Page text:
With more and more people becoming aware of the damaging effect of leather production, demand for ethical alternatives is growing. Alternatives range from the familiar polyurethane (PU), to interesting and innovative ‘leathers’ such as those made from pineapple leaf fibers (Pinatex), leaf, cork and even mushroom (MuSkin)!

Some brands and stores that offer leather-free goods:

  • Urban Originals: Has a range of bags and wallets
  • Vegan style: (Melbourne)
  • Vegan wares: (Melbourne)
  • Velvety: Online store offering a range of accessories made from innovative leather alternatives


Reality of animal testing & guide to cruelty free products

Unfortunately many products including household and personal care products are still tested on animals using cruel and outdated methods. This testing is often done overseas, such as in China, where there is a legal requirement for imported ‘cosmetics’ to be tested on animals. This means that for a company to sell their product in China, it will need to be tested on animals.

No pain relief is provided to animals during experimentation, and the animals are almost always either killed by the substance tested or killed at the end of the experiment. Besides, different species respond differently to chemicals, so the results from animal testing are not directly applicable to humans, often resulting in unnecessary suffering and loss of life. In fact, animals in labs are often given much higher doses than that which humans would use in real life.

Alternatives to animal testing include:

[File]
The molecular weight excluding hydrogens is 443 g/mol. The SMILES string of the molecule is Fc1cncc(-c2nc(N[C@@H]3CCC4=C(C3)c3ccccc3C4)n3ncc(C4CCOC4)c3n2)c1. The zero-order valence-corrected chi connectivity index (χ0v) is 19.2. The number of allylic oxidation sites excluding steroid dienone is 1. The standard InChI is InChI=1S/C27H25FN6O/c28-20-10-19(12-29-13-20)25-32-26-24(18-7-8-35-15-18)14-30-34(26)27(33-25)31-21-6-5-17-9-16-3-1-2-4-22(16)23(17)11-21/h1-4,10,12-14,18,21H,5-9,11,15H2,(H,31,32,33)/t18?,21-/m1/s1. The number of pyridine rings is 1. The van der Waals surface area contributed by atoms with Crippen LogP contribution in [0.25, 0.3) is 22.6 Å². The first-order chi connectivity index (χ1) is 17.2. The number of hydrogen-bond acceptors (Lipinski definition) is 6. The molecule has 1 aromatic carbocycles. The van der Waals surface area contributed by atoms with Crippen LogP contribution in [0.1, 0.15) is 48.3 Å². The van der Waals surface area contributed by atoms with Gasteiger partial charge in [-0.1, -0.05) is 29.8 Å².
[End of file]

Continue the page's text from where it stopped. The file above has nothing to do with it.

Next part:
• Organ chips
  • Computerized models
  • In vitro cell and tissue cultures
  • Embryonic stem cells
  • Human epidemiology studies (e.g. patch testing)

There are 3 organisations that certify products as cruelty free:

  • Choose Cruelty Free (CCF)
  • People for the Ethical Treatment of Animals (PETA)
  • Cruelty Free International

For a list of cruelty free brands in Australia, you can download the Choose Cruelty Free app or visit their website. Furthermore, on their website there is a list of cruelty free products that can be found in places like your local supermarket or pharmacy.

Cruelty Free International have a Leaping Bunny app, which has products organised by brand in alphabetical order, as well as by categories.

In addition, there is also a Happy Bunny app which includes CCF, PETA & Leaping Bunny accredited products.

Products that I have tried include:

Sukin (CCF accredited): Cream cleanser [For drier skin], Foaming facial cleanser [For normal or oilier skin], Facial moisturizer, Paw paw ointment

Natio (undergoing reaccreditation by CCF): Rosewater and chamomile gentle skin toner

Organic care (CCF accredited): Normal balance shampoo & conditioner



The Whitewashing in the Dairy Industry

What comes to mind when you think of calcium? Probably dairy. The dairy industry has told us that we need 3 serves of dairy per day to meet our required calcium intake and thus have healthy bones.

However, dairy may not be as healthy as you think. Approximately 75% of the world is lactose intolerant, meaning they experience digestive problems upon consuming dairy. Dairy is also pro-inflammatory and therefore can aggravate or worsen skin conditions including acne and eczema. In addition, most dairy products contain hormones including estrogen and thus consumption can lead to hormone imbalances.

This must be because cow’s milk is not intended to be for human consumption, but is meant to be nourishment to aid the rapid development of baby cows. Cows are usually impregnated every year to keep them producing milk, and they face an early death when their production wanes. Male calves, who are useless products in the eyes of the dairy industry, are separated from their mother in their first day of life and sent to slaughter within their first week of life.